Travel in the Age of Ebola

February 5, 2015 Updated: February 5, 2015

Fears of Ebola becoming a global epidemic have shaken just about every country into action. Though the risk of this actually occurring have so far remained incredibly low — the potential is there, but that’s about it. Though this, along with previous outbreaks of SARS and Bird Flu, have driven a new consciousness that in this age of mass global rapid transit, infectious disease could spread fast in the event of a worldwide outbreak.

Over the past few months I’ve crossed borders to Taiwan, Singapore, Indonesia, Malaysia, and the Philippines — a criss-crossing path with China usually in the middle. As I’ve traveled, I’ve gotten a feel for the additional precautions that countries have established to counter Ebola, and to put it simply, they seem incredibly practical and realistic.

In fact, the biggest obstacles that I’ve faced so far were having to read posters and handouts informing me of Ebola and occasionally having to fill out an extra immigration card affirming that I’m not sick and did not just visit a country inflicted with Ebola. Though I have walked through some infrared sensors manned by additional medical staff on the way into some countries, this has been standard practice in Asia since the outbreak of SARS years ago. It is clear that for passengers from low/ no Ebola countries going to low/ no Ebola countries there is little restricting the path of travel — flying internationally is little different than it always is.

Though what isn’t standard here are the social climates in various countries of the world regarding Ebola. The perspectives of people regarding the virus and its potential spread tend to be starkly different depending on what country they’re from, ranging from all out hysteria to hardly a whisper.

Even at the height of the Ebola scare a couple of months ago hardly anybody was even talking about it in China. It was a non-issue here as far as the public was concerned. It wasn’t really a topic of conversation, it wasn’t really something that people were scaring themselves over. It just wasn’t on the general public’s radar of concerns.

Though for those coming from countries (or even continents) with a higher Ebola prevalence, it’s a different story. Airports around the world have intensified screening and quarantine procedures for passengers coming from these regions. “Before school started my family went to Egypt and when we came back there were men at the airport who were dressed like people at the hospital. It took a long time for them to check us and the other people on the plane. It was very long and scary. We almost missed our train,” said a Chinese university student.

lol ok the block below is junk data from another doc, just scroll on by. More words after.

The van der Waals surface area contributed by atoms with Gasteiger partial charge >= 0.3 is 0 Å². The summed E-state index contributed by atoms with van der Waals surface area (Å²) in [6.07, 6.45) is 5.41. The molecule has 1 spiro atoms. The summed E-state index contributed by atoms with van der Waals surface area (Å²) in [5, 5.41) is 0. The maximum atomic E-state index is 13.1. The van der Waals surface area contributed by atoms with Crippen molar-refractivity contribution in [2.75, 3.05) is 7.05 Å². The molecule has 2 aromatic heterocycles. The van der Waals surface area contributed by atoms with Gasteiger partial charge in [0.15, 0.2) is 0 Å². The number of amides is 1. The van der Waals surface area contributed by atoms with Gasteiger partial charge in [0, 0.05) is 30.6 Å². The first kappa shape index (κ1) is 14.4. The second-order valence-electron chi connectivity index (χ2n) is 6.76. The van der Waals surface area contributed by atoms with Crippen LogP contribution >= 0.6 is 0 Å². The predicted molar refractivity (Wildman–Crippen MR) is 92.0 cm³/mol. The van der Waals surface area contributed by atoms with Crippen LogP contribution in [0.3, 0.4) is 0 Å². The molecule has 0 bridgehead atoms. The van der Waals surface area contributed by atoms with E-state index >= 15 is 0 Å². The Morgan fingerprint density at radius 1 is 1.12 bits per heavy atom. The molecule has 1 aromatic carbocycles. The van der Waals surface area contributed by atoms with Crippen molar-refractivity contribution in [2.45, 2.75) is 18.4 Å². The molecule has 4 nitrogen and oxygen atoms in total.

Such geographically discriminant procedures seem to be standard around the world. Singapore has announced that it will now impose a new temporary visa on visitors from Guinea, Liberia, and Sierra Leone because of Ebola, while Australia outright ceased granting visas to applicants from these countries. The Philippines are sending its 2,000 foreign workers and peace keeping troops working in infected countries into quarantine on a remote island when they return. The examples go on and on . . .

Though what isn’t standard here are the social climates in various countries of the world regarding Ebola. The perspectives of people regarding the virus and its potential spread tend to be starkly different depending on what country they’re from, ranging from all out hysteria to hardly a whisper.

Even at the height of the Ebola scare a couple of months ago hardly anybody was even talking about it in China. It was a non-issue here as far as the public was concerned. It wasn’t really a topic of conversation, it wasn’t really something that people were scaring themselves over. It just wasn’t on the general public’s radar of concerns.

Read more

Copyright © 2015 by Vagabond Journey Travel. This article was written by Wade Shepard and originally published on www.vagabondjourney.com